Acetic Acid – Vinegar to you and me…..

Acetic acid is an organic compound with the chemical formula CH3COOH.  It’s a colourless liquid that when undiluted is also called glacial acetic acid.

Acetic acid is the main component of vinegar (apart from water; vinegar is roughly 8% acetic acid by volume), and has a distinctive sour taste and pungent smell. Besides its production as household vinegar, it is mainly produced as a precursor to the manufacture of polyvinyl acetate and cellulose acetate – used in wood glue & fabrics and for photographic films respectively. Although it is classified as a weak acid, concentrated acetic acid is corrosive and attacks the skin.

Acetic Acid as Vinegar is known as the food additive E260.

Glacial acetic acid is the name for water-free (anhydrous) acetic acid. Similar to the German name Eisessig (ice-vinegar).  The theoretical freezing point of glacial acetic acid is 16.7 degrees Celcius. It got it’s name because it’s freezing point is only slightly below room temperature.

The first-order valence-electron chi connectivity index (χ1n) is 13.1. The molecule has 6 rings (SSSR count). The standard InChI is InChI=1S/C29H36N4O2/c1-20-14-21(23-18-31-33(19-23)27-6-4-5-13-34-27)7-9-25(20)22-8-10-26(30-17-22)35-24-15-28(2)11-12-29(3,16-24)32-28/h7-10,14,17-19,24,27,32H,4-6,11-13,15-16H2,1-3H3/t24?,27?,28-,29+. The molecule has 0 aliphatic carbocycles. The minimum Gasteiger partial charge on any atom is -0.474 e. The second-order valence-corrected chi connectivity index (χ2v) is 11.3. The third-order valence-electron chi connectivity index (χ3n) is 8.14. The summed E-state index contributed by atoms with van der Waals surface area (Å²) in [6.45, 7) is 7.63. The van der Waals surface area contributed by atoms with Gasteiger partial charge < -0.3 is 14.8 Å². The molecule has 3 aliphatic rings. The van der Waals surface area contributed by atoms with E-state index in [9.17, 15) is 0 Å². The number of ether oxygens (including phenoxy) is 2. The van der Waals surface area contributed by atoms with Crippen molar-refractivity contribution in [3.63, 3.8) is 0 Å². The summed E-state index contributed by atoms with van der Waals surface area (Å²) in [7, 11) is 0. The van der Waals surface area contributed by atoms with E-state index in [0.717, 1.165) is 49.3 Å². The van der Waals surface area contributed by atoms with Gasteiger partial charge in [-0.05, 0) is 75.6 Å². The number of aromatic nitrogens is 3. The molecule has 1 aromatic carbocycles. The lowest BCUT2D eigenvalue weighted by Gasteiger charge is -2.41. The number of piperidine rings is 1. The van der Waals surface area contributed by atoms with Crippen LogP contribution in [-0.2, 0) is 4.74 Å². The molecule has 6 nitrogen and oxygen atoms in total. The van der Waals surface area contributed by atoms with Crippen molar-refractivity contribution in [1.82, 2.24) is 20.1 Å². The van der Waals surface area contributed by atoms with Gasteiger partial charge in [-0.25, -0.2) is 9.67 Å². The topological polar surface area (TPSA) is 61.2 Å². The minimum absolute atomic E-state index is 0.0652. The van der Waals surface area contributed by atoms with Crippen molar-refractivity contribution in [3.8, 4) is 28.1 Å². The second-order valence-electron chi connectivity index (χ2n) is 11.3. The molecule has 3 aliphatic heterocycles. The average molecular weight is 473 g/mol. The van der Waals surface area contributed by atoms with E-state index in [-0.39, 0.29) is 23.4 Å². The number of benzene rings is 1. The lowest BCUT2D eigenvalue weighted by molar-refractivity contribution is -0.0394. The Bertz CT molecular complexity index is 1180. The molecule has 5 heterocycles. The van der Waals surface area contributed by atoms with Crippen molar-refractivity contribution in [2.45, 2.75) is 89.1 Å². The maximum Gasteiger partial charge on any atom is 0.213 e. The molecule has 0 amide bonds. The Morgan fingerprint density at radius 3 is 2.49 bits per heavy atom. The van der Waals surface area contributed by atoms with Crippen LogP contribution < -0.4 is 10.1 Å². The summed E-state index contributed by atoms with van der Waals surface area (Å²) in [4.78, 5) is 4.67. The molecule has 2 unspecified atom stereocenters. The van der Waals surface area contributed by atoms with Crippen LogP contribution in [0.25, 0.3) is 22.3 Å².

Glacial Acetic Acid

Vinegar was known early in civilization as the natural result of air exposure to beer and wine, because acetic acid-producing bacteria are present globally.

Vinegar is typically 4-18% acetic acid by mass. Vinegar is used directly as a condiment, and in the pickling of vegetables and other foods. Table vinegar tends to be more diluted (4% to 8% acetic acid), while commercial food pickling employs solutions that are more concentrated. The amount of acetic acid used as vinegar on a worldwide scale is not large, but is by far the oldest and best-known application.

Concentrated acetic acid is corrosive to skin and must, therefore, be handled with appropriate care, since it can cause skin burns, permanent eye damage, and irritation to the mucous membranes. These burns or blisters may not appear until hours after exposure. Latex gloves offer no protection, so specially resistant gloves, such as those made of nitrile rubber, are worn when handling the compound.

White vinegar is also known as distilled vinegar and is used for medicinal, laboratory, and cleaning purposes, having some anti-bacterial properties, as well as in cooking, baking, meat preservation, and pickling.

As you can see Acetic Acid is available in many strengths and so is suitable for food applications, cleaning applications (using white vinegar for example) to industrial applications and use in laboratories.

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via Blogger


Posted on January 10, 2014, in Useful Information. Bookmark the permalink. Leave a comment.

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